- New attitudes are emerging among Cubans toward the AIDS epidemic, as HIV-positive people who are aware of its causes seek other ways to reduce infection rates in the country.
âPeople are not internalising the perception of risk, even when they know that their sexual partners might be infected. People are having sex without protection, because they donât care if they get infected,â said Jorge Brito, one of more than 300 members of the AIDS Prevention Group (GPsida) in Cuba.
This network of HIV-positive and negative voluntary health advocates has been working for the past two decades to promote safe practices for curbing the spread of HIV and helping improve the quality of life for HIV-positive people, backing up the work of government health agencies.
According to the most recent figures available, about 14,000 HIV cases had been recorded in this country of 11.2 million people as of 2010.
âFear of HIV/AIDS has been lost,â said Brito, who coordinates GPsida in the Havana municipality of Arroyo Naranjo, one of the networkâs 16 points. âOngoing work is needed to increase the perception of risk.â
âLiving with HIV is difficult, despite the fact that there is medication now,â he told IPS.
The discovery of antiretroviral therapy turned HIV/AIDS into a chronic illness in many cases. Those who receive the treatment and follow medical advice, such as maintaining a healthy diet, can live for many years. In Cuba, the government covers 97 percent of the treatment free of cost in the countryâs 16 provinces.
âOne of the reasons (for unprotected sex) is the idea of âwhat do I care if I get infected, if medicine exists to keep me alive for many years!ââ EcheverrÃa said. Over the past decade, an increased number of cases of infection from contact with people known to be HIV-positive have been detected worldwide.
In Cuba, more specific studies are needed to learn about what proportion of cases fall into that category, and whether or not they are âintentionalâ or ânon-intentional,â according to experts Angela Gala and Yasel M. Santiesteban, of the state-run Pedro Kouri Institute for Tropical Medicine.
The former refers to cases âwhere the express desire to be infected is demonstrated,â while the latter involves those âwhere no desire to be infected is demonstrated in sexual relations with a person who is known to be living with HIV,â the scientists said during the GPsidaâs 9th National Scientific Event.
Every year the network organises a conference for its members with the goal of learning about âwhat is being done in the country, communities, research centres and universities.â The most recent conference was held Jun. 6-8 at the Centre for Comprehensive Services for People with HIV/AIDS in Havana.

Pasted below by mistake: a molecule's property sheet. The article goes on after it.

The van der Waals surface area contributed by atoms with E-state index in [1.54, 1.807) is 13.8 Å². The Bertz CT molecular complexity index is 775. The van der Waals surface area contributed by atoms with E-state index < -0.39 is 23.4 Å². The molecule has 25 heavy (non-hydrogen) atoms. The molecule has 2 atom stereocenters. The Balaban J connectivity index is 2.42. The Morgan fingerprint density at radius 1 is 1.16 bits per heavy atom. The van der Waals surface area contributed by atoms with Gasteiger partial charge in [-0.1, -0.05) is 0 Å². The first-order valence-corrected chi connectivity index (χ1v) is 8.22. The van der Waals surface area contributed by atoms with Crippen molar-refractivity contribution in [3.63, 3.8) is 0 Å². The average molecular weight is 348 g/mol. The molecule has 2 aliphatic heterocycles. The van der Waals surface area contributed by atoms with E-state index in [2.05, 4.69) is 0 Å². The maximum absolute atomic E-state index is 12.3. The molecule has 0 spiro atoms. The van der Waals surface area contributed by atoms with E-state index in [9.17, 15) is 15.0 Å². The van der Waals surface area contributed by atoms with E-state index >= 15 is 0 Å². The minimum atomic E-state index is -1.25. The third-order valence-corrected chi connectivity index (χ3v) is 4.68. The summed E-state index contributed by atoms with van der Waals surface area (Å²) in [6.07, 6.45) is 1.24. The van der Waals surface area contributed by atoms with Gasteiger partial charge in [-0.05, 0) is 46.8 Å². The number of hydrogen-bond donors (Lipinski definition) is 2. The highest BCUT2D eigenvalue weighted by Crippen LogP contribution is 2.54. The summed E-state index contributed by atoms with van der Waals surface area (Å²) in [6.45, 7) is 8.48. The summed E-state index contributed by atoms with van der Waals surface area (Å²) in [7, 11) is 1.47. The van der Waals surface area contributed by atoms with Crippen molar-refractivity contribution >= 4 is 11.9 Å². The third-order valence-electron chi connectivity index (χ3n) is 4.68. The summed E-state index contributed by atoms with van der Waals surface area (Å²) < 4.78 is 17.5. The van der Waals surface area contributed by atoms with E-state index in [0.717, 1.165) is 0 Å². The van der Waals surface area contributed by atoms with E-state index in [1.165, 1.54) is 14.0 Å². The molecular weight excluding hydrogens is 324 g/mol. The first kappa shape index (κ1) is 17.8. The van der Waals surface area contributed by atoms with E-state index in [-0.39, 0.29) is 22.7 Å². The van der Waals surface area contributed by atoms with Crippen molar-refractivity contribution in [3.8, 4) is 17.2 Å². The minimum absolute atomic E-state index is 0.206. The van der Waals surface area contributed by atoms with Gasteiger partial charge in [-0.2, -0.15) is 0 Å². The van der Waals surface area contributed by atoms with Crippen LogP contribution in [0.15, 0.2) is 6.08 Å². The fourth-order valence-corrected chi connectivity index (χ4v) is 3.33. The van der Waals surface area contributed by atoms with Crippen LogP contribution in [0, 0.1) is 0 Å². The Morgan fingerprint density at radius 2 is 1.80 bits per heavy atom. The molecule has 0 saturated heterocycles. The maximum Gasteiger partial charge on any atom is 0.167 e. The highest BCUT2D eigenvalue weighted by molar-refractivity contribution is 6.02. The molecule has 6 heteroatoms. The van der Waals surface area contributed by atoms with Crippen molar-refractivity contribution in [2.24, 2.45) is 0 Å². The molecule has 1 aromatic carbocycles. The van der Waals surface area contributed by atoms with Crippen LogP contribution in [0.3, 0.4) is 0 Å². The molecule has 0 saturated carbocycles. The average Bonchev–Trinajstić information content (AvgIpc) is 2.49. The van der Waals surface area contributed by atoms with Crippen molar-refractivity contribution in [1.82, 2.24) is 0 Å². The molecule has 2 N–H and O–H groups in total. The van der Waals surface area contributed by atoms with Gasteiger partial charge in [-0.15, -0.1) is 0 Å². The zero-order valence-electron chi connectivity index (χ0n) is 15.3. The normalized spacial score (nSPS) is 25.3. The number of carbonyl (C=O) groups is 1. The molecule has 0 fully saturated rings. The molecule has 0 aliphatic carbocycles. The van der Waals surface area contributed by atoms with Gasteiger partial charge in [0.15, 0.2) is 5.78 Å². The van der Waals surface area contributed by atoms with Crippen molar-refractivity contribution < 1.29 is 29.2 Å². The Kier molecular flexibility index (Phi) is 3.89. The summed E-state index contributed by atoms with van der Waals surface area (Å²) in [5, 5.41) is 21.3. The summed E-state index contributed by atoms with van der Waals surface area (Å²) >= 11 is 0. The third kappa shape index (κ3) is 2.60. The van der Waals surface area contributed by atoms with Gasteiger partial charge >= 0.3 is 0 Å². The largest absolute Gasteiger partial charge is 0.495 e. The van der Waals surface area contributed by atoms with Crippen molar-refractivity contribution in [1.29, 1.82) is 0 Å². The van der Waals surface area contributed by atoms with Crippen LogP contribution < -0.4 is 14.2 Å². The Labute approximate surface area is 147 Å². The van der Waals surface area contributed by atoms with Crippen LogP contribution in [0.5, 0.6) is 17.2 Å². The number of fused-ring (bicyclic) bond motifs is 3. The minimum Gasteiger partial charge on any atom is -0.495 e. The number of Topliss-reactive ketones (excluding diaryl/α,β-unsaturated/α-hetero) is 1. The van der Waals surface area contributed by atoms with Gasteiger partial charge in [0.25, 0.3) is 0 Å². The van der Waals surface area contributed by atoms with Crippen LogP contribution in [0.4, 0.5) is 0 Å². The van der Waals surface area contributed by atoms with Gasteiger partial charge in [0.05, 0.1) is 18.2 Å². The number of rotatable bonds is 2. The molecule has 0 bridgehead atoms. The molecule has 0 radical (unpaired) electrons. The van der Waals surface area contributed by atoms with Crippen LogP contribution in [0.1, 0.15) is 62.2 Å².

Opinions of HIV-positive Cubans regarding forms of infection were brought to the conference by the two experts after being collected in discussion groups. After presenting the views of participants from HolguÃn, Santiago de Cuba, CamagÃ¼ey and the capital, Gala and Santiesteban advocated new approaches to analysing risks of infection.
âThis epidemic could be slipping out of our hands because of certain elements, and if we donât take them into account and donât investigate, weâre not going to beat this disease,â Santiesteban warned about the pandemic, which at the close of 2011 affected 34 million people on the planet, according to the World Health Organisation.
A sampling of about 3,000 outpatients was surveyed as part of the study âSurvey of People with HIV/AIDS, 2009: A Tool for Actionâ, which looked into different causes of infection.
The study asked people in what circumstances they were infected with HIV, and 0.5 percent of those surveyed said they âwanted to be infected.â
Meanwhile, 15.8 percent said they did not believe there was a chance they would be infected, and 13.2 percent said âfate had played them a bad turn.â
The study, published in 2011 by the National Office of Statistics and Information, found that the leading risk factor was ânot using a condom during sexual relations.â For that reason, educating people about safe sex continues to be one of GPsidaâs main objectives.
This Caribbean island nation has an infection rate of just 0.18 percent in the 15-49 age group, described as âexceptionally lowâ by the joint United Nations Programme on HIV/AIDS.
That situation actually makes it more difficult to make significant progress in terms of prevention, experts say. Carlos AragonÃ©s, who founded GPsida in 1991 and is its national coordinator, explained to IPS that âvery personalised work needs to be doneâ to be able to reduce the number of new cases annually.
âThe first thing we want is to understand why people continue to be infected,â said AragonÃ©s, who is also a computer engineer. He said that the networkâs annual conference is âmore of a necessity than a choice. It is a place for seeing whether or not our strategies are appropriate or whether we need to change them,â he said.
Some of the main challenges for the project include supporting patients in adherence to antiretroviral therapy. This âincreases life expectancy and reduces the real possibility of HIV transmission. That is why it is so important,â he said.